After lunch we headed to the caves, a lost kingdom. We were taken to the entrance and climbed stairs on the cliff face until we reached an opening. The caves were lit up with colourful lights and dripped thick pockets of water. Amongst the hundreds of other tourists it was hard to imagine how back in the day these caves were isolated and untouched. I remember being here three years ago and having a complete different view of them. It was only us in the cave then and I remember it being a lot more mystical.
Afterward we went to a small floating village near the caves. I do not remember this being there at all. We all went for a kayak and suddenly there were hundreds of people scattered on the ocean disturbing the peace. I hate tours, I hate tourists. It shows how big tourism has enlarged in just three years. The natural beauty of the land cries for a saviour.
Spending a night on the boat was amazing. We had a small wooden room with lamps and a dress table. We got to jump off the top deck of the boat and attempt back flips, mine resulted in a slapped red back. It was so good to be in the ocean again, it was something I had been craving.
There was thunder storm in the night; it woke me up as lighting lit up our room in a flash. I thought someone was taking photos outside. It was incredible, the black blanket of ocean we were anchored on reflected the dance party that was happening in the sky. The contrast of the night was crazy. One second it was calm and quiet until a spark of light and a thud of thunder dominated the bay then the quietness would set in again.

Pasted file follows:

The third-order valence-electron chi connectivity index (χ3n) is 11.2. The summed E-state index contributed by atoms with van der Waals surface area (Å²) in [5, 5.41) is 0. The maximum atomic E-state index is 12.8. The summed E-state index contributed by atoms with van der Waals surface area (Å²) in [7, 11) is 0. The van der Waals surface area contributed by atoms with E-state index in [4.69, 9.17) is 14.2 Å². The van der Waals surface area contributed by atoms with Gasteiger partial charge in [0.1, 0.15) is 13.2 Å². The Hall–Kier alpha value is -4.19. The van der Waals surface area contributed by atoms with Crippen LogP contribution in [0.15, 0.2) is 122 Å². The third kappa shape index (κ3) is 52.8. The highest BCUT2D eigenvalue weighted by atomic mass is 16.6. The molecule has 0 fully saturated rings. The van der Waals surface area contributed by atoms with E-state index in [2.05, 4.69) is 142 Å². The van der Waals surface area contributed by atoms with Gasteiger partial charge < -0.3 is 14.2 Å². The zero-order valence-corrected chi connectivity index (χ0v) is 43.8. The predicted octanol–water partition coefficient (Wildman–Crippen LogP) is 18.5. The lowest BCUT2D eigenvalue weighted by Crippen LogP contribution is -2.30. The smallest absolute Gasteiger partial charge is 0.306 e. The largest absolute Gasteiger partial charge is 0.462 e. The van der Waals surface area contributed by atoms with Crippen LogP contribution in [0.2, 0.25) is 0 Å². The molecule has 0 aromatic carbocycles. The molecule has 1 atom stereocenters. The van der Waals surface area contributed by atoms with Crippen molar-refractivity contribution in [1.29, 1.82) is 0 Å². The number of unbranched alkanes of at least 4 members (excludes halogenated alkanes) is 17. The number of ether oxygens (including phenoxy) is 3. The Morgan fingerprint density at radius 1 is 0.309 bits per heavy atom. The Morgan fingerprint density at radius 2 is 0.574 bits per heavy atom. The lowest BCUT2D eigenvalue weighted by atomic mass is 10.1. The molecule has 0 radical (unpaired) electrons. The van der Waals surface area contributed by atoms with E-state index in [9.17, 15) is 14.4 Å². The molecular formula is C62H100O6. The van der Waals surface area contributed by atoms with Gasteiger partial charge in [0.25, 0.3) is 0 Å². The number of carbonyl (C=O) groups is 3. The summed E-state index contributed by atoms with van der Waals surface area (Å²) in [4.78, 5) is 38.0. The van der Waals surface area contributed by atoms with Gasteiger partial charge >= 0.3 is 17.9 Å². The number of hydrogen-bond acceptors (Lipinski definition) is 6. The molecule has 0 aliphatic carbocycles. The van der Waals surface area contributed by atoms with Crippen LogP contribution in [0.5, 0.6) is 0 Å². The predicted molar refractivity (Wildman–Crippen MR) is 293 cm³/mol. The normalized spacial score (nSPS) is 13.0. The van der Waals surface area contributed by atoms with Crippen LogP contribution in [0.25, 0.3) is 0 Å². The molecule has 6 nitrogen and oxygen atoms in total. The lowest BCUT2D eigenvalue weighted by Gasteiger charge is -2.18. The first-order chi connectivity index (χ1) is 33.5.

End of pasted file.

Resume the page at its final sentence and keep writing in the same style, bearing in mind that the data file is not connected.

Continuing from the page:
Morning came and we were off to Cat Ba Island. We went aboard another boat which took us to an awaiting bus. Half an hour driving inland we found Cat Ba National Park. It’s a mountain wrapped in bush. Two hours to the top and back, one warning… don’t stand on the blue snakes. GOOD. Us being the hard core taranakians we are went up in jandels, bad life choice. The storm the night before had turned the track into to a mud slide, so we had the pleasure of walking up a mountain taking two steps up and one slide back. The natural radio for the forest were cicadas, that sounded more like chainsaws, all constructing a weapon to tell us to get out of their territory. We made it to the top with no snake sightings. At the very top there was a brown rusty platform that was near collapsing. It stands 5 storeys high and each step is planks of tarnished welded metal so you can see the earth beneath you, getting further and further away the higher you climb. I don’t mind heights but that was scary… the top felt like the wind was going to push us all over the mountain about 2km down.
The rest of our day in Cat ba we explored. It reminded me of kazakhstan off Borat… interesting. The streets are bare with dogs running around. The gym is in an alley and the weight bench is an old ironing board. The weights were slabs of concrete one end each of the bar. The harbour was beautiful, with many colourful people around trying to sell things and get you into their restaurant. We got some scooters and went to the main beach, which was invested with Asian tourists. So we went for a walk around the cliff and found a much more secluded beach. There was a 5 star resort on the shore but not many people. Sitting in the water it reminded me of “The Beach” (movie or book, which ever you prefer) Islands were close to each other and each look unscathed, no human damage. As soon as I turned to the shore the dream of being at “The Beach” disappeared, Michael was holding a high heel shoe which he found in the sand and Asians are practising to pose for photos. Hidden paradises, how many are left? We ventured back to the first beach to try find something to jump off. There was a rusty old construction in the middle of the swimming bay so we swam out to that. Jumping off the sharp contraption got old fast.